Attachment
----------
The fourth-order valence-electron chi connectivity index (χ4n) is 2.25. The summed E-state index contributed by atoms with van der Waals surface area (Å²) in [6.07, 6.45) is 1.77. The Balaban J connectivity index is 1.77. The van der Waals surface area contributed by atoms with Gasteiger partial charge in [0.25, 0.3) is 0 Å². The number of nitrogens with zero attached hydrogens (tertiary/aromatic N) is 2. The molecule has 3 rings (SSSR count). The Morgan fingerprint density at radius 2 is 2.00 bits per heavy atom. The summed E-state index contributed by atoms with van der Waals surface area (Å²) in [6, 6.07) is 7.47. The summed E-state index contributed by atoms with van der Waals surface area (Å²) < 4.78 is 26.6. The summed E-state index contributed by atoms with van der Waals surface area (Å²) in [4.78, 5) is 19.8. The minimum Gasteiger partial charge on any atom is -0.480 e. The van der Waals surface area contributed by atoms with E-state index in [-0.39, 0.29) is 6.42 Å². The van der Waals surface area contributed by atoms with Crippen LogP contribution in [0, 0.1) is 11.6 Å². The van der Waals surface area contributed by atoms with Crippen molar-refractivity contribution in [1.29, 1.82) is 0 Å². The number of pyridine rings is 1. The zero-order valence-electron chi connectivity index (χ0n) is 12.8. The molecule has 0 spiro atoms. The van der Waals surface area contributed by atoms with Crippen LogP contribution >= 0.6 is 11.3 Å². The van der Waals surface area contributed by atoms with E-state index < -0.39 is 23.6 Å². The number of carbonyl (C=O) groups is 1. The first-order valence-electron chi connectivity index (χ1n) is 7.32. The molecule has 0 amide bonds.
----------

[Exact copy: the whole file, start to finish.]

The fourth-order valence-electron chi connectivity index (χ4n) is 2.25. The summed E-state index contributed by atoms with van der Waals surface area (Å²) in [6.07, 6.45) is 1.77. The Balaban J connectivity index is 1.77. The van der Waals surface area contributed by atoms with Gasteiger partial charge in [0.25, 0.3) is 0 Å². The number of nitrogens with zero attached hydrogens (tertiary/aromatic N) is 2. The molecule has 3 rings (SSSR count). The Morgan fingerprint density at radius 2 is 2.00 bits per heavy atom. The summed E-state index contributed by atoms with van der Waals surface area (Å²) in [6, 6.07) is 7.47. The summed E-state index contributed by atoms with van der Waals surface area (Å²) < 4.78 is 26.6. The summed E-state index contributed by atoms with van der Waals surface area (Å²) in [4.78, 5) is 19.8. The minimum Gasteiger partial charge on any atom is -0.480 e. The van der Waals surface area contributed by atoms with E-state index in [-0.39, 0.29) is 6.42 Å². The van der Waals surface area contributed by atoms with Crippen LogP contribution in [0, 0.1) is 11.6 Å². The van der Waals surface area contributed by atoms with Crippen molar-refractivity contribution in [1.29, 1.82) is 0 Å². The number of pyridine rings is 1. The zero-order valence-electron chi connectivity index (χ0n) is 12.8. The molecule has 0 spiro atoms. The van der Waals surface area contributed by atoms with Crippen LogP contribution >= 0.6 is 11.3 Å². The van der Waals surface area contributed by atoms with E-state index < -0.39 is 23.6 Å². The number of carbonyl (C=O) groups is 1. The first-order valence-electron chi connectivity index (χ1n) is 7.32. The molecule has 0 amide bonds.